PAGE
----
According to April 2014 Gradnation Report, most Big Cities had graduation rates of 60% and some in the 50th percentile, while the national high school graduation rate is at an all-time high of 80%.[1] In addition, U.S. students demonstrated higher mathematical literacy than students in only 5 out of 34 Organisation for Economic Co-operation and Development (OECD) countries.[2] The disparities in these statistics combined with the patterns of promoting the social over the academic in BTS advertising raises a few questions in my mind:  Do students today primarily  see school as a conduit for social interaction or as a vehicle that is essential to their education? Is there a correlation between back to school images and the importance of learning in the minds of inner city youth? To what extent could industries that control those images use their persuasive power to simultaneously better promote back to school products and the importance of learning?

The fact is, whether kids think going back to school is all about sitting next to the right person on the bus, or acing their science test, they will be going back to school, and they’ll probably want new clothes and school supplies if it is in their parents’ budget. In addition to sparking an interest in selective products, we as advertisers enjoy an opportunity to inspire students to focus on and value learning. Whether BTS ads show students in skinny jeans, leather jackets, or tennis shoes depends entirely on what our clients are selling. The visuals and narratives surrounding this genre of marketing and educational messages are totally up to advertising and marketing professionals…do we choose to emphasize break dancing in the hallways, or breaking the curve on a test?

About the Authors

Aryn A. Frazier

Aryn Frazier

Aryn A. Frazier currently serves as the Social Media intern for the AAF’s Mosaic Center. She is a third-year student at the University of Virginia, focusing on Politics and African American and African Studies. She has passion for social justice and equity in criminal justice, education, and media.




Constance Cannon Frazier


Constance Cannon Frazier joined the American Advertising Federation (AAF) in January of 2004 as the senior vice president, AAF Mosaic Center and AAF education services. She was promoted to executive vice president after one year of service to the organization. In October of 2007, Frazier became the AAF’s executive vice president of corporate programs and marketing and as of August of 2010, Frazier is AAF’s chief operating officer. Read More…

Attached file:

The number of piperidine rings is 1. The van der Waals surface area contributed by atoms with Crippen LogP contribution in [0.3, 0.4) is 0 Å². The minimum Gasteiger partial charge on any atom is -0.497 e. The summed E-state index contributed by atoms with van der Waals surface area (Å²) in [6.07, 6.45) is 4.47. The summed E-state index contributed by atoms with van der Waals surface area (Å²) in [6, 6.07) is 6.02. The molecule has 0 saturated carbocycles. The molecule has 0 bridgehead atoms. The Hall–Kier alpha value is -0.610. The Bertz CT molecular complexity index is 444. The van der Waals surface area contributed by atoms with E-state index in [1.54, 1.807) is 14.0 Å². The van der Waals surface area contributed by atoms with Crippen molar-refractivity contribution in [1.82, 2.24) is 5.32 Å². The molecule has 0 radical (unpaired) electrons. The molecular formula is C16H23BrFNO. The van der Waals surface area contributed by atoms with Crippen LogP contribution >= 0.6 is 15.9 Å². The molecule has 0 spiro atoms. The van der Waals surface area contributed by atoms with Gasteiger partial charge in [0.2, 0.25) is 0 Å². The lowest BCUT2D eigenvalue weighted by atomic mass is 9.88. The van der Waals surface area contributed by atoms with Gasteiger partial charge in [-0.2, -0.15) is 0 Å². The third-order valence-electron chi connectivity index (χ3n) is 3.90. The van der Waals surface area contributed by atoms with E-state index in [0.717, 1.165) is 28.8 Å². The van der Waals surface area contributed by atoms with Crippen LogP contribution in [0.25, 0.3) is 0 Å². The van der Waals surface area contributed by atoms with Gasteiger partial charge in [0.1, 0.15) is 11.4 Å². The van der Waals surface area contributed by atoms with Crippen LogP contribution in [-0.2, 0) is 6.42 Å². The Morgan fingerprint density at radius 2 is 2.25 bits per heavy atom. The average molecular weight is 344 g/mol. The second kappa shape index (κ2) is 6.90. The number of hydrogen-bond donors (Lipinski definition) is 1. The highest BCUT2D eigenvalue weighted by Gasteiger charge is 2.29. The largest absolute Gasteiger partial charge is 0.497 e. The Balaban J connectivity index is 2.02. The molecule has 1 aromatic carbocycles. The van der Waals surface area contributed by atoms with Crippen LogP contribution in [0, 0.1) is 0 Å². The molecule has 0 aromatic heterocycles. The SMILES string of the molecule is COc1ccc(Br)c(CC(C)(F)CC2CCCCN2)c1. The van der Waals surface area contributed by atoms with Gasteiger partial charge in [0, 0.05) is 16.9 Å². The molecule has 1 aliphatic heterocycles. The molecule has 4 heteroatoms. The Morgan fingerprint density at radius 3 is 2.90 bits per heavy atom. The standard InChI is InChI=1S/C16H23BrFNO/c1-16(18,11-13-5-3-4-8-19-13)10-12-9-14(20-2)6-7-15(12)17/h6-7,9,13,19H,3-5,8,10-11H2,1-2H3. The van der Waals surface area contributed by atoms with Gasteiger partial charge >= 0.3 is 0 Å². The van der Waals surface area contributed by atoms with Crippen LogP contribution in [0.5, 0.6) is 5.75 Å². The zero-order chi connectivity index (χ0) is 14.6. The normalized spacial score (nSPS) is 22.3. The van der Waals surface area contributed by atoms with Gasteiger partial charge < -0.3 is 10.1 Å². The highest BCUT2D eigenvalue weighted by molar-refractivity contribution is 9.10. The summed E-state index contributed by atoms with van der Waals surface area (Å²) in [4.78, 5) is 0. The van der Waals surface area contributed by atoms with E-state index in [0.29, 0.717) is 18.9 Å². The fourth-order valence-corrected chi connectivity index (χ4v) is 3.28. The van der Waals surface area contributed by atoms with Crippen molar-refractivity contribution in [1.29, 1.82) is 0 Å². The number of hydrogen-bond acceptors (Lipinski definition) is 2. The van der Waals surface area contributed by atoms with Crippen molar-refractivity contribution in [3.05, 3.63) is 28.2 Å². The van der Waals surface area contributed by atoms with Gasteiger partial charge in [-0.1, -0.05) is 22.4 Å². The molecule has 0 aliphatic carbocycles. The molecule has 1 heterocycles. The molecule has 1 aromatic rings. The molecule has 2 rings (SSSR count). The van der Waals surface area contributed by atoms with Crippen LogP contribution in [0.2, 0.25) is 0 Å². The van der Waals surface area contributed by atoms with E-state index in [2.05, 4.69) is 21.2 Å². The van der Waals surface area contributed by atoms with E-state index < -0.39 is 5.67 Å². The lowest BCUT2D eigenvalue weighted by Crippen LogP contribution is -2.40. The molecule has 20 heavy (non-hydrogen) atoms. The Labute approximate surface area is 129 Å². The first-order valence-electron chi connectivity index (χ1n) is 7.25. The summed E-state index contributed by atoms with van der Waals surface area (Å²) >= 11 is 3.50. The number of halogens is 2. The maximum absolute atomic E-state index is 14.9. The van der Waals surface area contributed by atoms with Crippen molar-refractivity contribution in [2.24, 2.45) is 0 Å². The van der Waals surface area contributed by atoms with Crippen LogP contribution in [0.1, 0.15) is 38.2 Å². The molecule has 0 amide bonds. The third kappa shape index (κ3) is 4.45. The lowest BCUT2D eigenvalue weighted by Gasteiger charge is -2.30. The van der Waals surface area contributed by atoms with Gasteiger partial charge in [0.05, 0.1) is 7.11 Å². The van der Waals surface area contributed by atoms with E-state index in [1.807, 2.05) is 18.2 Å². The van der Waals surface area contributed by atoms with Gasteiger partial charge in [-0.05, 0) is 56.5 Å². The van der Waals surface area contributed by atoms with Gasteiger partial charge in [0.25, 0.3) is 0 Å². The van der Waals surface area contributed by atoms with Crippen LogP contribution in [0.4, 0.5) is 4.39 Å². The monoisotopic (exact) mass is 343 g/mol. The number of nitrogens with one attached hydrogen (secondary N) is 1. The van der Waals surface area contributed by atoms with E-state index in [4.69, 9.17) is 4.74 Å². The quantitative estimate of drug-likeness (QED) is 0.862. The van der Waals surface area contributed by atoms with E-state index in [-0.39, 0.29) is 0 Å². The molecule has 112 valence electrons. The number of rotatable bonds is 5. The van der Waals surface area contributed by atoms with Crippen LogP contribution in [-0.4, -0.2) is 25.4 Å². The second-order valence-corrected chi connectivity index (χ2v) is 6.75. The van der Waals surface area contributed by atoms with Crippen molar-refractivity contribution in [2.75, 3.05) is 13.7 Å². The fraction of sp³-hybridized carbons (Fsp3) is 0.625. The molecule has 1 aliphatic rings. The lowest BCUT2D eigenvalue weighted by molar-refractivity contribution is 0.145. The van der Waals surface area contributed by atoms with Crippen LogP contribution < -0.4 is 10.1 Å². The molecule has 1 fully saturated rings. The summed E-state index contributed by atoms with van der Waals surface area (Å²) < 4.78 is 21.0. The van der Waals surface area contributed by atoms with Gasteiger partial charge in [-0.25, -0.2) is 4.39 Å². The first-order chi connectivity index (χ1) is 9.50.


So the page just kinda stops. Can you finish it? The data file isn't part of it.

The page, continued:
AAFTL Part 1: Intelligence Panel Report

By Jillian E. Sorgini
Corporate Communications Associate

On Thursday, April 26, I attended the American Advertising Federation’s (AAF) latest Thought Leadership installment — Boomer’s Perspective on Multicultural Brand Messaging and Media Content.

I was sent to the panel so I could Live Tweet and blog, but initially I wondered if I would even understand any of it. How does the Boomer’s perspective pertain to me and why should I (or anyone for that matter) care about it? A typical Millennial reaction I suppose, but I knew next to nothing about Boomers. From the few articles I had read, it seemed that Boomers were slow to embrace technology and generally stubborn in their ways.

I confess I didn’t take the time to look up the actual definition of a Boomer until after the panel. A Boomer, I learned, is someone born between 1946-1965.

Armed with the real definition, I realized I knew more about Boomers than I once thought. I spent my life surrounded by them. My parents and all of my friends’ parents are Boomers. Essentially, I was attending a panel on my parent’s perspective — something I could easily relate to as my parents are always quick to share their opinions, whether welcome or not.

Moderated by Lorrain Cortés-Vásquez of the AARP, the Intelligence session was simulcast from Washington, D.C. and featured the following panelists: Stephen Hahn-Griffiths, chief strategy officer at Leo Burnett; Marta Insua, VP, strategic insights at Alma DDB; Jim Lucas, EVP, global retails insight and strategy at Draftfcb; Sharon Panelo, brand strategist of digital and social at McCann Erickson; Emilio Pardo, chief brand officer at AARP; Chuck Schroeder, partner and copywriter at Senior Creative People. Each of the panelists possessed a deep knowledge of Boomers and the ways to market to them, but not all of them were Boomers.

The panel wasted no time getting things starting and began by examining the attitudes that Boomers have of themselves. Youth was a dominant theme. As the panelists debated the definition for Boomers, one panelist chimed in saying “If you’re younger than Mick Jagger, you’re young.”